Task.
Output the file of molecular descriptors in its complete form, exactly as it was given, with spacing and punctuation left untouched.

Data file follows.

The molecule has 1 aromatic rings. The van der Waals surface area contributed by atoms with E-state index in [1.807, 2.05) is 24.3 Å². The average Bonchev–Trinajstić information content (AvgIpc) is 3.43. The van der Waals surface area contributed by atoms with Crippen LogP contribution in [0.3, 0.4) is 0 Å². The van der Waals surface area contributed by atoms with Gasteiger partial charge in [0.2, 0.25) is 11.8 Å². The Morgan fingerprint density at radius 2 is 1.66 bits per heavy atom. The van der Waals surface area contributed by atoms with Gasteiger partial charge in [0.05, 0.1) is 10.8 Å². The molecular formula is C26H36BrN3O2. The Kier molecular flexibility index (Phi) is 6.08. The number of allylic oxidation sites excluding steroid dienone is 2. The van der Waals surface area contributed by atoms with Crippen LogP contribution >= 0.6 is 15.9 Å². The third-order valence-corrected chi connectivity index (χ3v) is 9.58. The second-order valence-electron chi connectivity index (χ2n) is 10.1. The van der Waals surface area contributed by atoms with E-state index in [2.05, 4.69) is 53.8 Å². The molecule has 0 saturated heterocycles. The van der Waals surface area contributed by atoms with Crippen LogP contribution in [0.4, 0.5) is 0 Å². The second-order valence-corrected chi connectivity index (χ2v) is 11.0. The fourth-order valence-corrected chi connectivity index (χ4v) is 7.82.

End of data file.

The molecule has 1 aromatic rings. The van der Waals surface area contributed by atoms with E-state index in [1.807, 2.05) is 24.3 Å². The average Bonchev–Trinajstić information content (AvgIpc) is 3.43. The van der Waals surface area contributed by atoms with Crippen LogP contribution in [0.3, 0.4) is 0 Å². The van der Waals surface area contributed by atoms with Gasteiger partial charge in [0.2, 0.25) is 11.8 Å². The Morgan fingerprint density at radius 2 is 1.66 bits per heavy atom. The van der Waals surface area contributed by atoms with Gasteiger partial charge in [0.05, 0.1) is 10.8 Å². The molecular formula is C26H36BrN3O2. The Kier molecular flexibility index (Phi) is 6.08. The number of allylic oxidation sites excluding steroid dienone is 2. The van der Waals surface area contributed by atoms with Crippen LogP contribution >= 0.6 is 15.9 Å². The third-order valence-corrected chi connectivity index (χ3v) is 9.58. The second-order valence-electron chi connectivity index (χ2n) is 10.1. The van der Waals surface area contributed by atoms with E-state index in [2.05, 4.69) is 53.8 Å². The molecule has 0 saturated heterocycles. The van der Waals surface area contributed by atoms with Crippen LogP contribution in [0.4, 0.5) is 0 Å². The second-order valence-corrected chi connectivity index (χ2v) is 11.0. The fourth-order valence-corrected chi connectivity index (χ4v) is 7.82.